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California bar owner charged after allegedly selling fake Covid-19 vaccination cards

Undercover agents with the state's Department of Alcoholic Beverage Control were able to buy the fake cards at the Old Corner Saloon multiple times, the agency said.

A bar owner was arrested Wednesday over allegations that he was selling fake Covid-19 vaccination cards at his establishment in California.

Charges against Todd Anderson, 59, include identity theft, forging government documents, and falsifying medical records, according to a statement from San Joaquin District Attorney Tori Verber Salazar.

An investigation was opened after California's Department of Alcoholic Beverage Control received a complaint about fake cards being sold at the Old Corner Saloon in Clements, about 40 miles southeast of Sacramento.

Anderson was also found with a loaded unregistered firearm, a felony, during his arrest.

“It is disheartening to have members in our community show flagrant disregard for public health in the midst of a pandemic,” Salazar said. “Distributing, falsifying or purchasing fake COVID-19 vaccine cards is against the law and endangers yourself and those around you.”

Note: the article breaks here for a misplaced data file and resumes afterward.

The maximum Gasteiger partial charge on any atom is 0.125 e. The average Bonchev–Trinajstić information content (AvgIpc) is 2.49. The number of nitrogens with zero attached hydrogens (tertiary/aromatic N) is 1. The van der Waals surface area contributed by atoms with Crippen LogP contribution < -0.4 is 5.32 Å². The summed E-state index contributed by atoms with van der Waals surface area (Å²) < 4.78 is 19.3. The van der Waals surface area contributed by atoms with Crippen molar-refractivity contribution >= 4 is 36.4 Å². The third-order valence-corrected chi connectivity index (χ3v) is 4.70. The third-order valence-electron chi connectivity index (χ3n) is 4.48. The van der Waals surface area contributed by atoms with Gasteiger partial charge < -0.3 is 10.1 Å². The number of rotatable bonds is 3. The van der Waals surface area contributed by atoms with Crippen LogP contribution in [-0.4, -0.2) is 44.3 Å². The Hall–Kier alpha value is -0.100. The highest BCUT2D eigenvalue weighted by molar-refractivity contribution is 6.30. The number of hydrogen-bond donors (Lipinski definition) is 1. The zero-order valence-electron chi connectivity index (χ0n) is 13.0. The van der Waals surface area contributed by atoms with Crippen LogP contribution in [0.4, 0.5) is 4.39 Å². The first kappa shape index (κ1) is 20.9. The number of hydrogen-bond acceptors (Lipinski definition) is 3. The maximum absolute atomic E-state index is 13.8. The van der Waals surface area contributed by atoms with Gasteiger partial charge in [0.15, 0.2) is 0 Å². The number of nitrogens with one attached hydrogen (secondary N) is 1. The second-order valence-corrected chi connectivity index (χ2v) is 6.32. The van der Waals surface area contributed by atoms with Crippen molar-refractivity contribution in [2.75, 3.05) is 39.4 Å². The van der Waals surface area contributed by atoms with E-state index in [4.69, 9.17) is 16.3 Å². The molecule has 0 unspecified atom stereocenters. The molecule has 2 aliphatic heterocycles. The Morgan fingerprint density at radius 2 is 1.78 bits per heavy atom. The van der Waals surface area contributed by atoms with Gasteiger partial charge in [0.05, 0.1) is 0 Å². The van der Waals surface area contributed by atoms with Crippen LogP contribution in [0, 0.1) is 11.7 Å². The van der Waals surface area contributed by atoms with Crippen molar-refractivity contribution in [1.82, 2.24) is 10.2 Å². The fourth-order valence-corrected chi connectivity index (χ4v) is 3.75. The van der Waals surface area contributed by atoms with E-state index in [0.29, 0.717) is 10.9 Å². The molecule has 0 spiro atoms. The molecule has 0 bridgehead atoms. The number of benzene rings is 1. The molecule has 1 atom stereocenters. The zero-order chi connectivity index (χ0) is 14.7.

Old Corner Saloon in Clements, Calif.Google Maps

Vaccination cards are given to those who have received a Covid-19 inoculation with information regarding which vaccine brand they received, the lot number and the date of vaccination. The cards also have the Centers for Disease Control and Prevention name printed on them.

Undercover agents with the department were able to buy the fraudulent cards multiple times at the Old Corner Saloon in April, the Department of Alcoholic Beverage Control said. A number of the cards were found for distribution during a search warrant executed at the bar.

Anderson was released on bail Wednesday and is scheduled for an arraignment on May 18, the district attorney’s office said. It's unclear if he has retained an attorney.

Two phone numbers listed for Anderson through public records were disconnected when NBC News attempted to reach out for comment. Anderson was not available when a call was placed to the Old Corner Saloon requesting to speak with him.

The FBI issued a public service announcement warning against the sale of fake Covid-19 vaccination cards in late March after they began to appear online. The agency also advised those who have had their vaccinations not to post photos of their cards on social media to avoid exposing their personal information.

Unauthorized use of a government agency's seal is a crime, the announcement stated, and no one should buy or fill out fraudulent cards.

“By misrepresenting yourself as vaccinated when entering schools, mass transit, workplaces, gyms, or places of worship, you put yourself and others around you at risk of contracting COVID-19,” the FBI said.